Rob B's Shortform Feed

post by Rob Bensinger (RobbBB) · 2019-05-10T23:10:14.483Z · score: 19 (3 votes) · LW · GW · 16 comments

This is a repository for miscellaneous short things I want to post. Other people are welcome to make top-level comments here if they want. (E.g., questions for me you'd rather discuss publicly than via PM; links you think will be interesting to people in this comment section but not to LW as a whole; etc.)


Comments sorted by top scores.

comment by Rob Bensinger (RobbBB) · 2019-09-08T02:58:32.070Z · score: 23 (7 votes) · LW(p) · GW(p)

Facebook comment I wrote in February, in response to the question 'Why might having beauty in the world matter?':

I assume you're asking about why it might be better for beautiful objects in the world to exist (even if no one experiences them), and not asking about why it might be better for experiences of beauty to exist.

[... S]ome reasons I think this:

1. If it cost me literally nothing, I feel like I'd rather there exist a planet that's beautiful, ornate, and complex than one that's dull and simple -- even if the planet can never be seen or visited by anyone, and has no other impact on anyone's life. This feels like a weak preference, but it helps get a foot in the door for beauty.

(The obvious counterargument here is that my brain might be bad at simulating the scenario where there's literally zero chance I'll ever interact with a thing; or I may be otherwise confused about my values.)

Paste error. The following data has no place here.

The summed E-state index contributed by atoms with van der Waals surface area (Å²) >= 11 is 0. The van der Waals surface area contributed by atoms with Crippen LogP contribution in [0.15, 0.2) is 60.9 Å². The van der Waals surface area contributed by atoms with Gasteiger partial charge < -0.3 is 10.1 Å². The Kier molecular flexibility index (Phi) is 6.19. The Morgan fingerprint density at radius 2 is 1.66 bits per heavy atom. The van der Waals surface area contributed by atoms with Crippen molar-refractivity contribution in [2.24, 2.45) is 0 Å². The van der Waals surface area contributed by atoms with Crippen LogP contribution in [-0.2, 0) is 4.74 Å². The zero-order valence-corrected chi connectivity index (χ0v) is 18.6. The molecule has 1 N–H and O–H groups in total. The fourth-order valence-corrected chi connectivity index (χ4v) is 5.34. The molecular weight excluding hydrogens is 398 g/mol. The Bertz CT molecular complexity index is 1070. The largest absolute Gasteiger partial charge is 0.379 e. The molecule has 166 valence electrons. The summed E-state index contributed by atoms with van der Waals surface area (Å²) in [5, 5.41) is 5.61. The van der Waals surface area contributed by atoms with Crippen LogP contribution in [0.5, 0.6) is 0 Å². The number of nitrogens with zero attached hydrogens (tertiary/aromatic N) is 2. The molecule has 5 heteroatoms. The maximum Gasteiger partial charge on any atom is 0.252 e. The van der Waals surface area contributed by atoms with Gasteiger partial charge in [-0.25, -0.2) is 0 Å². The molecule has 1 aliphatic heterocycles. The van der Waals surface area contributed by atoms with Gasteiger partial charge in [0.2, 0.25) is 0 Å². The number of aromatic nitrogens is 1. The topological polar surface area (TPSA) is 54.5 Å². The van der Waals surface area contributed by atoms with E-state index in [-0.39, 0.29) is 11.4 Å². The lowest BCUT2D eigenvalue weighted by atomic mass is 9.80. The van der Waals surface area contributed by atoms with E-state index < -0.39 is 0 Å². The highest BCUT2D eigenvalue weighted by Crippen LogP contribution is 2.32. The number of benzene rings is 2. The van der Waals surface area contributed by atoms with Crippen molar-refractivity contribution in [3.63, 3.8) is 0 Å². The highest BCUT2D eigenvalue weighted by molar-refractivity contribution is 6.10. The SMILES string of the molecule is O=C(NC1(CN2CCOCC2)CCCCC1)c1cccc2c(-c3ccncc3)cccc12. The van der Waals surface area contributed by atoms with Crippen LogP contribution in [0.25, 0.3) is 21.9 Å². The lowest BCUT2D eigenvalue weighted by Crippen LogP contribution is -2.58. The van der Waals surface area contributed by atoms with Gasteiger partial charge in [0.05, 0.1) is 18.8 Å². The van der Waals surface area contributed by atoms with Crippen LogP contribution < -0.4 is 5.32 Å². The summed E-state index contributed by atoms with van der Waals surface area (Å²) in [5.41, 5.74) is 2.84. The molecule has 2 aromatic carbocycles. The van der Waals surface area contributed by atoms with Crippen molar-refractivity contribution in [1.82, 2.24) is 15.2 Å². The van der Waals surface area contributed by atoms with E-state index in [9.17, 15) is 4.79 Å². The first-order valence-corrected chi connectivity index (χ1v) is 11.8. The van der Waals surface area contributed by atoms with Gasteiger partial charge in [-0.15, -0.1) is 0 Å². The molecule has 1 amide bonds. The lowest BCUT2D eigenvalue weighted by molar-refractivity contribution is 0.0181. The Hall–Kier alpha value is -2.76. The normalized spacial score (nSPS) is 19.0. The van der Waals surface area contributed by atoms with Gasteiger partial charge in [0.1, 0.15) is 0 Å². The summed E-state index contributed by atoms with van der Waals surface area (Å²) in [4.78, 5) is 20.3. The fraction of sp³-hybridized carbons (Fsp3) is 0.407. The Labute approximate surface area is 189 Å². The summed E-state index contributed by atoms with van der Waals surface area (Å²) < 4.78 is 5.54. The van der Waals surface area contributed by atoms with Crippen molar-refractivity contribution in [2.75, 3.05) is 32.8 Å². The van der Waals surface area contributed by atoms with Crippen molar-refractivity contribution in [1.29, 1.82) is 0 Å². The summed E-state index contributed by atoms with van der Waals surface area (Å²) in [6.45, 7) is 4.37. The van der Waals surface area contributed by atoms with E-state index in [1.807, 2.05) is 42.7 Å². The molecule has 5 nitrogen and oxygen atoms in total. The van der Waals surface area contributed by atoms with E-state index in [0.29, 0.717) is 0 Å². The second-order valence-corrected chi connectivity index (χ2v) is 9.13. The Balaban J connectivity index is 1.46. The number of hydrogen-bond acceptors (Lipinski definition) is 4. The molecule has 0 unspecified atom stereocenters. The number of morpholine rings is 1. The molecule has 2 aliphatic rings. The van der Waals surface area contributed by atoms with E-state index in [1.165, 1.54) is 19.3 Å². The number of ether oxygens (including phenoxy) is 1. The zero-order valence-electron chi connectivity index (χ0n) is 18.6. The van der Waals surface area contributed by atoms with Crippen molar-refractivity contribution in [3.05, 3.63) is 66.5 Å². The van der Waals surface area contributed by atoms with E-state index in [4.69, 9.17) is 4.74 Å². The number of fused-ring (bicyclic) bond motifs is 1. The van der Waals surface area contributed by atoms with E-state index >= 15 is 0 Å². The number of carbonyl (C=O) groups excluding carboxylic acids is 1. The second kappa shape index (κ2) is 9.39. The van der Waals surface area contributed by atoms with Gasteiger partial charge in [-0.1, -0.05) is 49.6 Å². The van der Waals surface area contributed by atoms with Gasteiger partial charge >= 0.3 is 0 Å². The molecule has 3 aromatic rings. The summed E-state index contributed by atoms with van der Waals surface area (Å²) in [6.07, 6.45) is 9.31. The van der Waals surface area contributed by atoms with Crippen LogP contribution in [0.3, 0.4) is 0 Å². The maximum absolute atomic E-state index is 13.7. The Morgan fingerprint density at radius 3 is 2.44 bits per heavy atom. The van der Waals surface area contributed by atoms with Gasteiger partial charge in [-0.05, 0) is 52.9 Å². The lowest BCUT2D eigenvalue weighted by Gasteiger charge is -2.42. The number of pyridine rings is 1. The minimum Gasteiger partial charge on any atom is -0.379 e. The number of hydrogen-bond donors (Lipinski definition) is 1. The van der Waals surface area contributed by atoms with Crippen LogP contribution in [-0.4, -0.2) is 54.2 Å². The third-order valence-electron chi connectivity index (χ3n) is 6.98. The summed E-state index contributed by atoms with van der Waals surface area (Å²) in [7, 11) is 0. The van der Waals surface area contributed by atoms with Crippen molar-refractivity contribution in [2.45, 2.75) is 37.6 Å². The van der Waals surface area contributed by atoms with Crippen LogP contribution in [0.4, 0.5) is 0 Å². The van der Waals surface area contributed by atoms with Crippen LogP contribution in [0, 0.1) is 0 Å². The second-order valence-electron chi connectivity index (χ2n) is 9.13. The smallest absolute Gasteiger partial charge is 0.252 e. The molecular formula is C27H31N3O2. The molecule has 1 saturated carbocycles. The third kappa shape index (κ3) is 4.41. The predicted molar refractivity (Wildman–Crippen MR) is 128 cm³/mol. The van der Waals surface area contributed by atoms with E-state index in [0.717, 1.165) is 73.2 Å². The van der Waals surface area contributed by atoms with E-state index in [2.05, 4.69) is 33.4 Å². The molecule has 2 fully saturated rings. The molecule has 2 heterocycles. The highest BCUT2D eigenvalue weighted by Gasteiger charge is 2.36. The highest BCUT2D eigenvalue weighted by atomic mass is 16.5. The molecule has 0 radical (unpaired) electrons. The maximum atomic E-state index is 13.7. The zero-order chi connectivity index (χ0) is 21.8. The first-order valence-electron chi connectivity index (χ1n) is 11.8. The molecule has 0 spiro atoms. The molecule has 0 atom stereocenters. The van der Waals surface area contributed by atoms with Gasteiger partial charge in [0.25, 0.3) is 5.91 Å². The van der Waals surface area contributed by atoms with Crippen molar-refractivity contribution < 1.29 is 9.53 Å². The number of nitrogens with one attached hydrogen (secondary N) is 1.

2. Another weak foot-in-the-door argument: People seem to value beauty, and some people claim to value it terminally. Since human value is complicated and messy and idiosyncratic (compare person-specific ASMR triggers or nostalgia triggers or culinary preferences) and terminal and instrumental values are easily altered and interchanged in our brain, our prior should be that at least some people really do have weird preferences like that at least some of the time.

(And if it's just a few other people who value beauty, and not me, I should still value it for the sake of altruism and cooperativeness.)

3. If morality isn't "special" -- if it's just one of many facets of human values, and isn't a particularly natural-kind-ish facet -- then it's likelier that a full understanding of human value would lead us to treat aesthetic and moral preferences as more coextensive, interconnected, and fuzzy. If I can value someone else's happiness inherently, without needing to experience or know about it myself, it then becomes harder to say why I can't value non-conscious states inherently; and "beauty" is an obvious candidate. My preferences aren't all about my own experiences, and they aren't simple, so it's not clear why aesthetic preferences should be an exception to this rule.